BENTON, KY — For many soldiers, the hardest fight they’ll face isn’t on the battlefield. It’s in their own head.
The Mayo Clinic defines post-traumatic stress disorder as a mental health condition triggered by a terrifying event. Symptoms include flashbacks, nightmares and severe anxiety. PTSD is finally being talked about more openly, but it hasn’t always been that way.
PTSD wasn’t a recognized illness until 1980, five years after the end of the Vietnam War. In 1983, Congress requested the VA study the prevalence of PTSD among Vietnam veterans. That study became known as the National Vietnam Veterans Readjustment Study. It found 15% of Vietnam veterans were diagnosed with PTSD, but it’s estimated that at least 30% have dealt with PTSD in their lifetime.
Dennis Cavitt is one of them. It took more than 40 years for him to talk about what he lived through in Vietnam and how PTSD has impacted his life. He’s now sharing his story of how he’s learned to live with the price of service and sacrifice.
The peaceful sound of wind chimes was coupled with the loud buzz of a planer. “That’s why I come outside, because you see what a mess it makes!” Cavitt laughed as cedar chips flew in the air.
Those two sounds go together just fine in his yard. Cavitt spends most of the day outside the house in his wood shop.
“Now you can smell that sassafras coming out,” Cavitt said as he whittled on a branch.
It’s a pastime he can get lost in. “Yeah. I forget what time it is when I’m out here doing this,” Cavitt said.
That’s the point. He lives with things he’d rather not think about.
“Things just, stay in your mind,” Cavitt said. “It’s just, they don’t ever leave.”
The sounds of Vietnam are ever present in Cavitt’s mind.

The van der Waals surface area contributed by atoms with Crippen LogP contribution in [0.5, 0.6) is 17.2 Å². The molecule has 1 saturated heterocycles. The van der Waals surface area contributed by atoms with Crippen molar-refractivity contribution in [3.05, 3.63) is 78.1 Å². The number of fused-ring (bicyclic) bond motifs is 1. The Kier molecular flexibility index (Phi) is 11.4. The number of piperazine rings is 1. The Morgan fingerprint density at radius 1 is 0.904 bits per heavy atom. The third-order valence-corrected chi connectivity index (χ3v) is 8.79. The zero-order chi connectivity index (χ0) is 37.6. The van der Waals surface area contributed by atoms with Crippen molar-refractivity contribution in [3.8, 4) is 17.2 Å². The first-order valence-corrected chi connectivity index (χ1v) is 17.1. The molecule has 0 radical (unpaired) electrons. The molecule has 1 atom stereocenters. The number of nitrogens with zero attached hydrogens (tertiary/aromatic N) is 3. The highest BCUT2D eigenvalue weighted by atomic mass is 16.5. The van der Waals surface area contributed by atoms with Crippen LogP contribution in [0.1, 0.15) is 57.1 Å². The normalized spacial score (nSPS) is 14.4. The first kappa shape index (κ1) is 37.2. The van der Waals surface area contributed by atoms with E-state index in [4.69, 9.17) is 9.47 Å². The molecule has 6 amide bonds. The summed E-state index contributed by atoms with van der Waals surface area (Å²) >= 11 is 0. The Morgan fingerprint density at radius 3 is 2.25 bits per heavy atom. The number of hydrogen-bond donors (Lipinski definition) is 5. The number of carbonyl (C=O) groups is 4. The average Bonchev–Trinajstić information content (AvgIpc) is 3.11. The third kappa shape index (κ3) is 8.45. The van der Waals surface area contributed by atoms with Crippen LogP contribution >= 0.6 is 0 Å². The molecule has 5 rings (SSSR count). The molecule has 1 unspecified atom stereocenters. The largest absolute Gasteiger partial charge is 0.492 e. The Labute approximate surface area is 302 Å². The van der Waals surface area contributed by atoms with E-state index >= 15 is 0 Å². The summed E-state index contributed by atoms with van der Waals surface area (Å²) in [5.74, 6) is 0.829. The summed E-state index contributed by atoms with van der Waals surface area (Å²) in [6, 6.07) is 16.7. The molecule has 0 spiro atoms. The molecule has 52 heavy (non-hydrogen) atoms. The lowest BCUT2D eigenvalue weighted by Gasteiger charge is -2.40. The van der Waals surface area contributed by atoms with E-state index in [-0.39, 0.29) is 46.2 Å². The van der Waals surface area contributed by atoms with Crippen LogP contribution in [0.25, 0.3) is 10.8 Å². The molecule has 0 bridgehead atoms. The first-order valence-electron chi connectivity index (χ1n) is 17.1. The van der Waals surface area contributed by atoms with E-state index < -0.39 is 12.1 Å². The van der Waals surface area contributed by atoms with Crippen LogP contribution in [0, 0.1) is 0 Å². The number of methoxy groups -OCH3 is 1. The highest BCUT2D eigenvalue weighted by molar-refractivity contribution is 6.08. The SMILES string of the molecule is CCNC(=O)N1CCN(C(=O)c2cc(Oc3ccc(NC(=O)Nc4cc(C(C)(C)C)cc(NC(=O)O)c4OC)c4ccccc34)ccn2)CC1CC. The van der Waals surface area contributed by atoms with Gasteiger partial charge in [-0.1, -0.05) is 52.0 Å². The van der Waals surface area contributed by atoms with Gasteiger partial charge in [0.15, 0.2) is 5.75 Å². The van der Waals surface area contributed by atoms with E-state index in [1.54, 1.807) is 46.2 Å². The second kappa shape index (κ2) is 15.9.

“You can remember the click of a hand grenade pin, when they release that,” Cavitt said. “And you know that sound. It stays with you. It’s embedded in your mind.”
Cavitt was a squad leader. He led a group of 11 men with the 101st Air Mobile unit. Their job was to find and cut off North Vietnamese supply lines in the jungle, corner and pin down the enemy, and kill them.
“A lot of times we’d be faced with overwhelming odds, and we’d have to call in napalm strikes,” Cavitt said. “You could feel the heat off the napalm as it exploded. And uh, it was pretty, uh, it was pretty intense.”
In some sentences he talks in the past tense, but but in others he talks in the present. There’s a reason for that. He’s still there in some ways.
“I’m still there. Most of the time people ask me when I was in Vietnam, and a lot of times I say last night, because I have so many uh, nightmares and problems,” he said.
“They tried me on some medications that would try and make me sleep, but I don’t want to sleep, because when I go to sleep I wind up somewhere else.”
He lost men. To this day he can’t speak their names, but they are with him. They haunt him.
“A part of me died every time somebody got hurt.” Cavitt said. “I know that PTSD and the memories is always going to be with me until the day that I die. And I know those men and women who sacrificed what they sacrificed, they did it for a reason.”
Cavitt shared a picture of the last time he wore his uniform. He’d just returned home after 11 months in Vietnam.
How was that young man different than the one who went to Vietnam? “He was hurt,” Cavitt said. “He found out that life is not just all roses — that some people actually have to suffer and pay for, pay for things that we all take for granted.”
He doesn’t believe the war in Vietnam was worth the loss of so many men and women. He is, however, proud of his service.
“I might not have been fighting for the freedom in the United States, but I was fighting for freedom for somebody else,” Cavitt explained.
Still, he paid a price, as did every Vietnam veteran who came home — or didn’t.
“Got to take the good and the bad and live with both of them,” Cavitt said.
It’s taken some practice and a bit of life experience for Cavitt to say that. He’s taking his pain, and like an old branch, he’s whittling it into something else. Something beautiful.
“Everybody that has a rough edge has something beautiful inside. You just have to bring it out,” Cavitt said.
You can read Cavitt’s memoir on his experiences in Vietnam in the pdf below.
Forty-four years ago today, President Gerald Ford declared an end to the “Vietnam Era.”